An Iranian delegation is due to travel to Moscow on February 20 to discuss a Russian proposal aimed at breaking the deadlock over Tehran's controversial nuclear activities. Under the proposal, Iran would allow uranium-enrichment activities to take place on Russian soil. In recent weeks Iran has showed some interest in the offer but some observers are expressing doubt that a deal can be reached in the near future.
Following Tehran's recent decision to resume small-scale uranium enrichment, together with contradictory statements by Iranian officials, there is growing skepticism that Iran will accept the compromise on enrichment offered by Russia.
Russia has proposed to carry out uranium enrichment for Iran and then give the fuel to the Islamic republic. There have been talks about setting up a joint venture for that purpose and even involving other countries.
Nuclear Fuel and Nuclear Bombs
The proposal would guarantee Iran the nuclear fuel it needs for the nuclear reactors it is building. At the same time, it would allay Western fears that Tehran could use the material secretly to develop nuclear weapons.
Enriched uranium can be used as fuel in civilian nuclear reactors but, at a high level of enrichment, it can also be used to produce nuclear bombs.
On January 25 Iran's top nuclear negotiator, Ali Larijani, said the Russian proposal is a good idea. But he added that Tehran believes the plan needs to be "improved" during talks.
On February 11, during a speech marking the anniversary of the 1979 Islamic Revolution, President Mahmud Ahmadinejad questioned the sincerity of the Russian proposal.
'Do You Think We Believe You?'
"They tell us: 'We accept that you need it, but you should not produce [nuclear] fuel yourself; we will produce the fuel somewhere else and we will deliver it to you.' We tell you: 'Strange! Do you think we believe you?'" he said.
On February 14, one day after Iran announced that talks with Russian officials in Moscow had been postponed, Iranian Supreme National Council Deputy Secretary Javad Vaidi announced that talks will resume in Moscow on February 20, but he said Iran insists on enriching uranium on its own soil.
David Albright, a former UN weapons inspector and the president of the Institute for Science and International Security (ISIS) in Washington, D.C., tells RFE/RL the Iranian interest in the Russian offer tends to go with the pressure on Iran.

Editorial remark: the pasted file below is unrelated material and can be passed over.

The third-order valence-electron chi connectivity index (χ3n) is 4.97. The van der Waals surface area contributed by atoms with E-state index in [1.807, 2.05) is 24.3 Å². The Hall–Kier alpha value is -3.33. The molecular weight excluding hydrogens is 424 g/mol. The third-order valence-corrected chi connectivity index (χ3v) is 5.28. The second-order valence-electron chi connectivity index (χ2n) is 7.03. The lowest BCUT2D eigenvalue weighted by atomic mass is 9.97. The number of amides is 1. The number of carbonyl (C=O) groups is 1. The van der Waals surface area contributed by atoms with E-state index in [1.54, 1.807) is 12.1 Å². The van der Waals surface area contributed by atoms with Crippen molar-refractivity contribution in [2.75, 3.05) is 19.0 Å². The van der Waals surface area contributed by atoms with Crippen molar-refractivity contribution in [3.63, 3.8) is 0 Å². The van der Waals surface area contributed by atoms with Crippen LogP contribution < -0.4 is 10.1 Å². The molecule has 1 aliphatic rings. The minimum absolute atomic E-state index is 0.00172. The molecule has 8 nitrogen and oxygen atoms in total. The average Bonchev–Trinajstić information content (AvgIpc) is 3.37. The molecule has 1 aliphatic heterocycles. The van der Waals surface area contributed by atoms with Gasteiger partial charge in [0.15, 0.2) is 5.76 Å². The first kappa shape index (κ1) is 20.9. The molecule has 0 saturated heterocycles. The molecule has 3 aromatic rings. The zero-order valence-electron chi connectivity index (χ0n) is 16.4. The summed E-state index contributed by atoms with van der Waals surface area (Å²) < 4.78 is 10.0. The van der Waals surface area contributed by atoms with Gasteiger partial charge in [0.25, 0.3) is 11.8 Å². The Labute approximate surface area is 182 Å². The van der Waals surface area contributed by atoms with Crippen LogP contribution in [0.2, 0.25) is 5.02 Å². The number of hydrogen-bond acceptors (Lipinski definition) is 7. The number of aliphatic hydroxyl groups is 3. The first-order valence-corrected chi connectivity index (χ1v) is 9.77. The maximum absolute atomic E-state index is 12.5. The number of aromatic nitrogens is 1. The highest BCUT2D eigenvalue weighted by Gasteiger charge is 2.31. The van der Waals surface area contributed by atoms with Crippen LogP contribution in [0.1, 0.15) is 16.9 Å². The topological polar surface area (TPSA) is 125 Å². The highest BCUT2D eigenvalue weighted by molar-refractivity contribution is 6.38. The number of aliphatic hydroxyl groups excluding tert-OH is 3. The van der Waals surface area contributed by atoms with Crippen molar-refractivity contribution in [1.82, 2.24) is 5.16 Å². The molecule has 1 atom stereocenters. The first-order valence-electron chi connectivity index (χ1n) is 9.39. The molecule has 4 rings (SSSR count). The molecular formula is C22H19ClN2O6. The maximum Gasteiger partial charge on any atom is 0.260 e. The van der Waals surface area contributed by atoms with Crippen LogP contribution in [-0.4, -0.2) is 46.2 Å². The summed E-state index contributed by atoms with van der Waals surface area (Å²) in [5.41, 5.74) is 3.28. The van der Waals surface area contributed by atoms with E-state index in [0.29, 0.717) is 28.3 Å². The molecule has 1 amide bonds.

"You may see Iran warming up to the idea of an agreement; I would largely interpret that as political posturing on the part of Iran, [because] they're faced with a Board of Governors meeting at the International Atomic Energy Agency [on March 6] and they want to reduce the possibility that they will referred to the UN Security Council," Albright says. "So I think Iran will, at this meeting, probably take some steps with Russia to act as if its interested."
Albright adds that it is unlikely that Tehran and Russia would reach an agreement in the near future as Tehran has not made "a strategic decision" to give up its domestic uranium-enrichment program.
RFE/RL Russian affairs analyst Victor Yasmann believes there is little chance that Tehran and Moscow will reach an agreement this week.
"Russia has made quite a lot of efforts to push...for this deal but it seems that Tehran is not so interested in this," Yasmann says. "Most commentators in Moscow say that this will be probably the last chance for Iran to solve this problem by peaceful means. Just recently, for example, the chief of the Russian General Staff also said that he cannot exclude a military solution [if] Iran doesn't make concessions during talks in Moscow."
Will Tehran Make a Gesture?
But Albright says Iran could still resolve the current crisis and prevent a referral to the UN Security Council for possible sanctions.
"If Iran suspended its enrichment-related activities, then negotiations could start again," Albright says. "They certainly have to reverse course and stop the enrichment and reimpose the suspension [on uranium enrichment]. If they did that they would probably not be referred to the Security Council and I think that's more likely than Iran accepting the Russian proposal."
Both analysts agree that Russia, which is building Iran's first nuclear reactor, could harden its stance if Tehran rejects its proposal.
"My feeling is that relations with the US are much more important to Russia than relations with Tehran," Yasmann says. "In case Iran doesn't make any deal on Monday, Russia will slowly move on the side of US and EU."
The United States and the EU back a referral of Iran to the UN Security Council, which could impose sanctions against Tehran.
On February 14, Russia and France called on Iran to cease all work linked with uranium enrichment and said that Russia's proposal was an opportunity for Iran to resolve the issue.
One day later, EU Justice Commissioner Franco Frattini also urged Tehran to accept the Russian plan. "If Iran returns to a suspension of its enrichment activities and accepts the Russian proposal, the [UN] Security Council track may not prove necessary," Frattini said.